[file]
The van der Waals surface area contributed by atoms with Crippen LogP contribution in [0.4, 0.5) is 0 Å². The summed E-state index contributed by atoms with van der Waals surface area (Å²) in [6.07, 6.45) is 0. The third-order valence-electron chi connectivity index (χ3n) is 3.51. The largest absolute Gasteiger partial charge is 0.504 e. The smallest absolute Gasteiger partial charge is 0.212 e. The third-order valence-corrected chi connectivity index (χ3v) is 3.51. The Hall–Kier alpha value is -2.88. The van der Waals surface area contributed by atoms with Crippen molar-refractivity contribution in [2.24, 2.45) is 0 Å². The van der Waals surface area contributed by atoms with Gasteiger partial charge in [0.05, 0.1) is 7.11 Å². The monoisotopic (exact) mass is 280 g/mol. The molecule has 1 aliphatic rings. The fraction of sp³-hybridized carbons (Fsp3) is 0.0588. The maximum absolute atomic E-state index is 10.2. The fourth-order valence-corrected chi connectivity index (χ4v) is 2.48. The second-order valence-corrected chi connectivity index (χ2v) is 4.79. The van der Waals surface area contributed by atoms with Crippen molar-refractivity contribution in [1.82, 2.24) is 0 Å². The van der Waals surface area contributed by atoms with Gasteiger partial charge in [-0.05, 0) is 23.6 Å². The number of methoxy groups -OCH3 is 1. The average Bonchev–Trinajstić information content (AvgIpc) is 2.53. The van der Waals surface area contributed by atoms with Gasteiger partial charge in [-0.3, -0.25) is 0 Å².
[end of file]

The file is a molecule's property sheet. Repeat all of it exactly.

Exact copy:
The van der Waals surface area contributed by atoms with Crippen LogP contribution in [0.4, 0.5) is 0 Å². The summed E-state index contributed by atoms with van der Waals surface area (Å²) in [6.07, 6.45) is 0. The third-order valence-electron chi connectivity index (χ3n) is 3.51. The largest absolute Gasteiger partial charge is 0.504 e. The smallest absolute Gasteiger partial charge is 0.212 e. The third-order valence-corrected chi connectivity index (χ3v) is 3.51. The Hall–Kier alpha value is -2.88. The van der Waals surface area contributed by atoms with Crippen molar-refractivity contribution in [2.24, 2.45) is 0 Å². The van der Waals surface area contributed by atoms with Gasteiger partial charge in [0.05, 0.1) is 7.11 Å². The monoisotopic (exact) mass is 280 g/mol. The molecule has 1 aliphatic rings. The fraction of sp³-hybridized carbons (Fsp3) is 0.0588. The maximum absolute atomic E-state index is 10.2. The fourth-order valence-corrected chi connectivity index (χ4v) is 2.48. The second-order valence-corrected chi connectivity index (χ2v) is 4.79. The van der Waals surface area contributed by atoms with Crippen molar-refractivity contribution in [1.82, 2.24) is 0 Å². The van der Waals surface area contributed by atoms with Gasteiger partial charge in [-0.05, 0) is 23.6 Å². The number of methoxy groups -OCH3 is 1. The average Bonchev–Trinajstić information content (AvgIpc) is 2.53. The van der Waals surface area contributed by atoms with Gasteiger partial charge in [-0.3, -0.25) is 0 Å².